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Clinical and Developmental Immunology
Volume 2011, Article ID 614383, 6 pages
Research Article

Humoral Immune Response to Keyhole Limpet Haemocyanin, the Protein Carrier in Cancer Vaccines

1Division of Infectious Diseases, Department of Medicine, Helsinki University Central Hospital, Aurora Hospital, Building 5, 3rd floor, P.O. Box 348, 00029 Helsinki, Finland
2Department of Bacteriology and Immunology, Haartman Institute, FIN-00014 University of Helsinki, Finland
3Departments of Microbiology and Medicine, The University of Alabama at Birmingham, Birmingham, AL 35294-2170, USA
4Institute of Pathological Physiology, First Faculty of Medicine, Charles University in Prague, 12853 Prague 2, Czech Republic
5The University of Alabama at Birmingham, Birmingham, AL 35294, USA
6Department of Medical Microbiology and Immunology, University of Turku, FIN-20520 Turku, Finland

Received 1 January 2011; Revised 16 March 2011; Accepted 30 March 2011

Academic Editor: Bernhard Moser

Copyright © 2011 A. Kantele et al. This is an open access article distributed under the Creative Commons Attribution License, which permits unrestricted use, distribution, and reproduction in any medium, provided the original work is properly cited.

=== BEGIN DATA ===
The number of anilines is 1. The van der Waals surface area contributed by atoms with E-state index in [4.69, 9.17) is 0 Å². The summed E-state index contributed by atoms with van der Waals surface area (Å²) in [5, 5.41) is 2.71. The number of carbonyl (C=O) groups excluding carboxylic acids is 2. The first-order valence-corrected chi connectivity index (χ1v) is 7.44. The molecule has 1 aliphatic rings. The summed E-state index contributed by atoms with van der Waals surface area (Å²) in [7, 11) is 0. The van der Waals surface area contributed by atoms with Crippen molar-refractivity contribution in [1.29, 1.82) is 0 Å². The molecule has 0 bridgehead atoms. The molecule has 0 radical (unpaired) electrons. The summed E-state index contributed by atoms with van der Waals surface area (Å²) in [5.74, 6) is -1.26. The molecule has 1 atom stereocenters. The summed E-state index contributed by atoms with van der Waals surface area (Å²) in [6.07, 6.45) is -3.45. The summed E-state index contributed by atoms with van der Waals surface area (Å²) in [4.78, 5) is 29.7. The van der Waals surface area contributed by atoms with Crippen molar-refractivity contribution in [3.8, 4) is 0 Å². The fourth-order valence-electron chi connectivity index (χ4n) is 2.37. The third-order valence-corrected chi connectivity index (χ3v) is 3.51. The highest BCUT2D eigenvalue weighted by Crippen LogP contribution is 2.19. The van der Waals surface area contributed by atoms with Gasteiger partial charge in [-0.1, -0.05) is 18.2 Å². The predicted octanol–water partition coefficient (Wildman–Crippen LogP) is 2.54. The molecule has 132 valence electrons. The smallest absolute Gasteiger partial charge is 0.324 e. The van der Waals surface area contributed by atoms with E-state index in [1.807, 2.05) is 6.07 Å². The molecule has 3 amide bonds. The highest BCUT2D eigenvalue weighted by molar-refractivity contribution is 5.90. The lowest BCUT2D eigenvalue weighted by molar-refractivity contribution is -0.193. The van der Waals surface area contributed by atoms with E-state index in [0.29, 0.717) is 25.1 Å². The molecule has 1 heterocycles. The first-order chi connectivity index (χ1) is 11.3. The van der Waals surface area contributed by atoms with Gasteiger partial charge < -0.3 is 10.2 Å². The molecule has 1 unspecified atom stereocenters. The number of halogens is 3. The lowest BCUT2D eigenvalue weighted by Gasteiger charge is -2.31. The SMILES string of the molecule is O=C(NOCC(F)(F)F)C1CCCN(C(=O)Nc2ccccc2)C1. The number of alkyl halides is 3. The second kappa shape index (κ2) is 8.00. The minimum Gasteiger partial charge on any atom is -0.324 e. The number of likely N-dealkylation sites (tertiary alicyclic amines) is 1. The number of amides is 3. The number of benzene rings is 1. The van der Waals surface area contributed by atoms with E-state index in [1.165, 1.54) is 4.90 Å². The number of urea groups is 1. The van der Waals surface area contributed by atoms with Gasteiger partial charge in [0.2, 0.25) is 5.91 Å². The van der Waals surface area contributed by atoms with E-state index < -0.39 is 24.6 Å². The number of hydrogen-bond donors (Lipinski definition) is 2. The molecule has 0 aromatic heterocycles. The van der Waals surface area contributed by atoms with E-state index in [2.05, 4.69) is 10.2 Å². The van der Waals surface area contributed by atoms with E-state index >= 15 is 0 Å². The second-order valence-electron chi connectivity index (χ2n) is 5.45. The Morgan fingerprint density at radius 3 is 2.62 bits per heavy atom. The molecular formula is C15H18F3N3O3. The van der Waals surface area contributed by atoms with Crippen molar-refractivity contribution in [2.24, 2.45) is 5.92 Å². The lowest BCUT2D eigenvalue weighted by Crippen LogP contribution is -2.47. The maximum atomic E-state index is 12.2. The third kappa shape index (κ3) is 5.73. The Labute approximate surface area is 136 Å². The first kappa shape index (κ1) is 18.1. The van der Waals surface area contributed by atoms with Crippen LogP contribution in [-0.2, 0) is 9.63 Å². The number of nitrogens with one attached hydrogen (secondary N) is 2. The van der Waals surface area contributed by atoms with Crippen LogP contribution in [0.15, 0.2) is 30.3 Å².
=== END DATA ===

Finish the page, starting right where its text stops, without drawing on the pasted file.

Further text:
Keyhole limpet haemocyanin (KLH) appears to be a promising protein carrier for tumor antigens in numerous cancer vaccine candidates. The humoral immune response to KLH was characterized at the single-cell level with ELISPOT combined with separations of cell populations according to their expression of homing receptors (HRs). The analysis of HR expressions is expected to reveal the targeting of the immune response in the body. Eight orally primed and four nonprimed volunteers received KLH-vaccine subcutaneously. Circulating KLH-specific plasmablasts were found in all volunteers, 60 KLH-specific plasmablasts/106 PBMC in the nonprimed and 136/106 in the primed group. The proportion of L-selectin+ plasmablasts proved high and integrin α4β7+ low. KLH serving as protein carrier in several vaccines, the homing profile of KLH-specific response may be applicable to the cancer antigen parts in the same vaccines. The present data reflect a systemic homing profile, which appears advantageous for the targeting of immune response to cancer vaccines.